A chief of Hawaiki who arrived in New Zealand in search of Tupu-tupu-whenua. The tradition of Nuku-tawhiti bears trace of great age. This Nuku-tawhiti, whose name is of interest etymologically, is almost certainly the Nu'u of the Hawaiian deluge legend, the Polynesian Noah (see also Deluge). Tupu-tupu-whenua was also called Kui, or had a wife named Kui, and they went down under the ground. Kui is now incarnate as a little insect.

On the arrival of Nuku-tawhiti with his brother-in-law Ruanui at Hokianga, Kui is said to have tunnelled under the land at the West Coast, and appeared on the surface at Kerikeri (keri, to dig), near the Bay of Islands; while the Moriori of the Chatham Islands relate that Nunuku (probably Nuku-tawhiti) also tunnelled underground, and that the tunnel of Moreroa came out at Kerikeri-one.

The canoe Mamari, in which Nuku-tawhiti, with Ruanui, arrived, remained at Hokianga, converted into stone. There also is the (stone) baler; and at Onoke is a stone called "the dog of Nuku-tawhiti." A rock in the Narrows of the Hokianga River is the buoy of the Mamari. It is highly probable that Ruanui and Nuku are the same person, called Ruanuku elsewhere in Polynesia. The Moriori genealogy gives Ruanuku as the son of Kāhukura and father of Motuariki, being the twenty-third in genealogical succession.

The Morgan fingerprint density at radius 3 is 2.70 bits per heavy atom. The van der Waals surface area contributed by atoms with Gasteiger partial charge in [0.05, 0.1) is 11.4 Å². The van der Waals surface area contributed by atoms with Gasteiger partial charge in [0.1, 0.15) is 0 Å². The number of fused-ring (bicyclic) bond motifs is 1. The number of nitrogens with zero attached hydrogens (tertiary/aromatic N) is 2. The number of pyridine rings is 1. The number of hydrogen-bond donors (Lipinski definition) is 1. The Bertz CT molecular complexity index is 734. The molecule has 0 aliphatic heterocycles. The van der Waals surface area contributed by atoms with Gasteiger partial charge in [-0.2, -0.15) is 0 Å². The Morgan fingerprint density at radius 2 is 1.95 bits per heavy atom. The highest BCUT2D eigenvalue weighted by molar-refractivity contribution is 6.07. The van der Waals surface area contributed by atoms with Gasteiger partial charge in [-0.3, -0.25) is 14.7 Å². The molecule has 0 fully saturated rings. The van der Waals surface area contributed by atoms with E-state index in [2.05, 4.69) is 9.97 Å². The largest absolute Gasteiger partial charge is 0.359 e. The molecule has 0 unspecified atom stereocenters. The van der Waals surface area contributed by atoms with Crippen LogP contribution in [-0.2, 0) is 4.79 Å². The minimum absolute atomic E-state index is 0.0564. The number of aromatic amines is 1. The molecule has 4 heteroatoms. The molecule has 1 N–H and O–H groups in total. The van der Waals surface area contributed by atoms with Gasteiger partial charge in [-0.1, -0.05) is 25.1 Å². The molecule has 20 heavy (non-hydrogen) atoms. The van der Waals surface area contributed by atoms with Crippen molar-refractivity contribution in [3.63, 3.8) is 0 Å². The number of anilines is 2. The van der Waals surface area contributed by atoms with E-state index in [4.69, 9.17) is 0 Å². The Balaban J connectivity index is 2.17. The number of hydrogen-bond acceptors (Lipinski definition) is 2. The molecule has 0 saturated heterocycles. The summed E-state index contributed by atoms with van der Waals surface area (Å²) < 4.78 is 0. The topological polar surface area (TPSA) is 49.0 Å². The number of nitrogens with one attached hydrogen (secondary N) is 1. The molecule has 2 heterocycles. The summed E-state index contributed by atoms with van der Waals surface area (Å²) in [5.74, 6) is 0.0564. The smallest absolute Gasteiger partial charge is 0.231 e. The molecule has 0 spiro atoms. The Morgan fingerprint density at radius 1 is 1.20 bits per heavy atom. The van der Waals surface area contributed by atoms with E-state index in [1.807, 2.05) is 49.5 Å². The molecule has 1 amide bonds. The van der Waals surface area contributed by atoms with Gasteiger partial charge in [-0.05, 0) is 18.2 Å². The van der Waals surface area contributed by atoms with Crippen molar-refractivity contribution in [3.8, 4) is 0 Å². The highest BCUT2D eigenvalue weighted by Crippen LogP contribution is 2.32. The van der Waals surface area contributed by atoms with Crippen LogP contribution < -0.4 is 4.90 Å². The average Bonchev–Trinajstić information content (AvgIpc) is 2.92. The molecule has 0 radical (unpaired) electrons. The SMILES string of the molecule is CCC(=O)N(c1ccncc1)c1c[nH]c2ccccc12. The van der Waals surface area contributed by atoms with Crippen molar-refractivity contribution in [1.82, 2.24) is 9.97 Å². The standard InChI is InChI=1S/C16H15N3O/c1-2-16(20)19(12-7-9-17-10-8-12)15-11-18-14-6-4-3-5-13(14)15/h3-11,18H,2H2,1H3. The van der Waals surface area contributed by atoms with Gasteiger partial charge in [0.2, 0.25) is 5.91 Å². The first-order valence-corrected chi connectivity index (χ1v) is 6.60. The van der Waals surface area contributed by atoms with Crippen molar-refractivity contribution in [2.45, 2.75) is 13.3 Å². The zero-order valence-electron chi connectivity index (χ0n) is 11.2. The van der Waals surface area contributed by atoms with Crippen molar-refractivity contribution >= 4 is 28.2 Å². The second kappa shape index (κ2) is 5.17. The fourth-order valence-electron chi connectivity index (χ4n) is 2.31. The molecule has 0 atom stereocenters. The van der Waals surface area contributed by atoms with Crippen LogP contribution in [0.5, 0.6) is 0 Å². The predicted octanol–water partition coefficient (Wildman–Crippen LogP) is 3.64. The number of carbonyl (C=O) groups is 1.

From Nuku-tawhiti the celebrated Ngā-puhi tribe is descended, through Puhi-moana-ariki. Nuku-tawhiti is the father of Papa-tahuri-iho, and grandfather of Papa-tahuri-ake. The name of the house built by him in New Zealand was Whatupungapunga.

In repeating the Ngā-puhi genealogy, the part from Nuku-tawhiti to Puhi-moana-ariki is held to be the tapu or sacred portion (popoarengarenga). After that come the names of common mortals (tuatangata). The popoarengarenga runs as follows: Nuku-tawhiti, Papatahuriiho, Papatahuriake, Mouriuri, Morakerake, Morakitu, Whiro, Toi, Apa, Rauru, Kanea (a sea god), Te Toko-o-te-rangi, Te-rangi-tau-mumuhu, Te-rangi-tau-wananga, Hekana, Poupa, Maroro, Te-ika-taui-rangi, Awa, Awa, Awanui, Rakei, Tama-te-ra, Puhi-moana-ariki.



  • Tregear, Edward. (1891). Maori-Polynesian Comparative Dictionary. Wellington: Government Printer, pp. 180, 559, 618.
  • White, John. (1885). "Maori Customs and Superstitions." In T. W. Gudgeon, History and Doings of the Maoris from 1820 to 1840. Auckland: Brett, pp. 97-225, p. 107.

This article incorporates text from Maori-Polynesian Comparative Dictionary (1891) by Edward Tregear, which is in the public domain.